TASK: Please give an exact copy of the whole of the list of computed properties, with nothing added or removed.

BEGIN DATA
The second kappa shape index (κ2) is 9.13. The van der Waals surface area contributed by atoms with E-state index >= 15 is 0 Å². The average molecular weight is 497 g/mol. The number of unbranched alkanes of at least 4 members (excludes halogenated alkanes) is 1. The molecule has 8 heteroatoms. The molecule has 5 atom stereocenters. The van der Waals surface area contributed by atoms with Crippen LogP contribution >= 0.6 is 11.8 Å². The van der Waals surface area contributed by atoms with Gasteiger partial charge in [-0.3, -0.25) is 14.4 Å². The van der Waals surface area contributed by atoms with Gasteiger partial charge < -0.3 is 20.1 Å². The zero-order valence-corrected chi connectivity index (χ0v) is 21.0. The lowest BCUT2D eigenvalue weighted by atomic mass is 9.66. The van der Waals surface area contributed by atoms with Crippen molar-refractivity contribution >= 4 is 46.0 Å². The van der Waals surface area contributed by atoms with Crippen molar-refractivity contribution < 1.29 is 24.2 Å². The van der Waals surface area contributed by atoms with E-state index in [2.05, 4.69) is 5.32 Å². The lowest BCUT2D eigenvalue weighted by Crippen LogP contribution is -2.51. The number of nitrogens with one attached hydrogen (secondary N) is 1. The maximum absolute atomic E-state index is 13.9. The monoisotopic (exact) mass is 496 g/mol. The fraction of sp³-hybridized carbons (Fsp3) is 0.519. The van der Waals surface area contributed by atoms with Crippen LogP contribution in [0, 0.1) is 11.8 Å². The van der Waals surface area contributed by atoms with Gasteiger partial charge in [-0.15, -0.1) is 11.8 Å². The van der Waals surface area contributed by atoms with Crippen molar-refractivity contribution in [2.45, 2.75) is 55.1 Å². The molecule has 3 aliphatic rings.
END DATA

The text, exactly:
The second kappa shape index (κ2) is 9.13. The van der Waals surface area contributed by atoms with E-state index >= 15 is 0 Å². The average molecular weight is 497 g/mol. The number of unbranched alkanes of at least 4 members (excludes halogenated alkanes) is 1. The molecule has 8 heteroatoms. The molecule has 5 atom stereocenters. The van der Waals surface area contributed by atoms with Crippen LogP contribution >= 0.6 is 11.8 Å². The van der Waals surface area contributed by atoms with Gasteiger partial charge in [-0.3, -0.25) is 14.4 Å². The van der Waals surface area contributed by atoms with Gasteiger partial charge < -0.3 is 20.1 Å². The zero-order valence-corrected chi connectivity index (χ0v) is 21.0. The lowest BCUT2D eigenvalue weighted by atomic mass is 9.66. The van der Waals surface area contributed by atoms with Crippen molar-refractivity contribution >= 4 is 46.0 Å². The van der Waals surface area contributed by atoms with Crippen molar-refractivity contribution < 1.29 is 24.2 Å². The van der Waals surface area contributed by atoms with E-state index in [2.05, 4.69) is 5.32 Å². The lowest BCUT2D eigenvalue weighted by Crippen LogP contribution is -2.51. The number of nitrogens with one attached hydrogen (secondary N) is 1. The maximum absolute atomic E-state index is 13.9. The monoisotopic (exact) mass is 496 g/mol. The fraction of sp³-hybridized carbons (Fsp3) is 0.519. The van der Waals surface area contributed by atoms with Crippen LogP contribution in [0, 0.1) is 11.8 Å². The van der Waals surface area contributed by atoms with Gasteiger partial charge in [-0.15, -0.1) is 11.8 Å². The van der Waals surface area contributed by atoms with Crippen molar-refractivity contribution in [2.45, 2.75) is 55.1 Å². The molecule has 3 aliphatic rings.